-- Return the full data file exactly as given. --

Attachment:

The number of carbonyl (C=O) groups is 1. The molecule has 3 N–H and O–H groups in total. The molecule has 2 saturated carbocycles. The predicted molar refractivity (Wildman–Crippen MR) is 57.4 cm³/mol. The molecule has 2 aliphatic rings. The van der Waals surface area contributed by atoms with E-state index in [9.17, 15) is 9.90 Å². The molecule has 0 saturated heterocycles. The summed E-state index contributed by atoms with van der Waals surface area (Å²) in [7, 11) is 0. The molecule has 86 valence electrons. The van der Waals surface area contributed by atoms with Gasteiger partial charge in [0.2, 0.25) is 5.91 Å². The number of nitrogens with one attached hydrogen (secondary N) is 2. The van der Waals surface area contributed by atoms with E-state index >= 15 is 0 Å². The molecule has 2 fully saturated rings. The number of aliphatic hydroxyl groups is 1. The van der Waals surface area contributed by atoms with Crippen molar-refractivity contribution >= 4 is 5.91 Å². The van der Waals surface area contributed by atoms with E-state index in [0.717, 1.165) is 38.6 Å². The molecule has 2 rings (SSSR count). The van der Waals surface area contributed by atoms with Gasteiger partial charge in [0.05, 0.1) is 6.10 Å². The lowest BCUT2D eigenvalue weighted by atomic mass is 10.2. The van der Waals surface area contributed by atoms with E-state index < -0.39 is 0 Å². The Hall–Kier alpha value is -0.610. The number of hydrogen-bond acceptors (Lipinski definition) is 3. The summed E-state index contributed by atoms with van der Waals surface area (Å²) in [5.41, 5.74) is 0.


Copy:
The number of carbonyl (C=O) groups is 1. The molecule has 3 N–H and O–H groups in total. The molecule has 2 saturated carbocycles. The predicted molar refractivity (Wildman–Crippen MR) is 57.4 cm³/mol. The molecule has 2 aliphatic rings. The van der Waals surface area contributed by atoms with E-state index in [9.17, 15) is 9.90 Å². The molecule has 0 saturated heterocycles. The summed E-state index contributed by atoms with van der Waals surface area (Å²) in [7, 11) is 0. The molecule has 86 valence electrons. The van der Waals surface area contributed by atoms with Gasteiger partial charge in [0.2, 0.25) is 5.91 Å². The number of nitrogens with one attached hydrogen (secondary N) is 2. The van der Waals surface area contributed by atoms with E-state index >= 15 is 0 Å². The molecule has 2 fully saturated rings. The number of aliphatic hydroxyl groups is 1. The van der Waals surface area contributed by atoms with Crippen molar-refractivity contribution >= 4 is 5.91 Å². The van der Waals surface area contributed by atoms with E-state index in [0.717, 1.165) is 38.6 Å². The molecule has 2 rings (SSSR count). The van der Waals surface area contributed by atoms with Gasteiger partial charge in [0.05, 0.1) is 6.10 Å². The lowest BCUT2D eigenvalue weighted by atomic mass is 10.2. The van der Waals surface area contributed by atoms with E-state index < -0.39 is 0 Å². The Hall–Kier alpha value is -0.610. The number of hydrogen-bond acceptors (Lipinski definition) is 3. The summed E-state index contributed by atoms with van der Waals surface area (Å²) in [5.41, 5.74) is 0.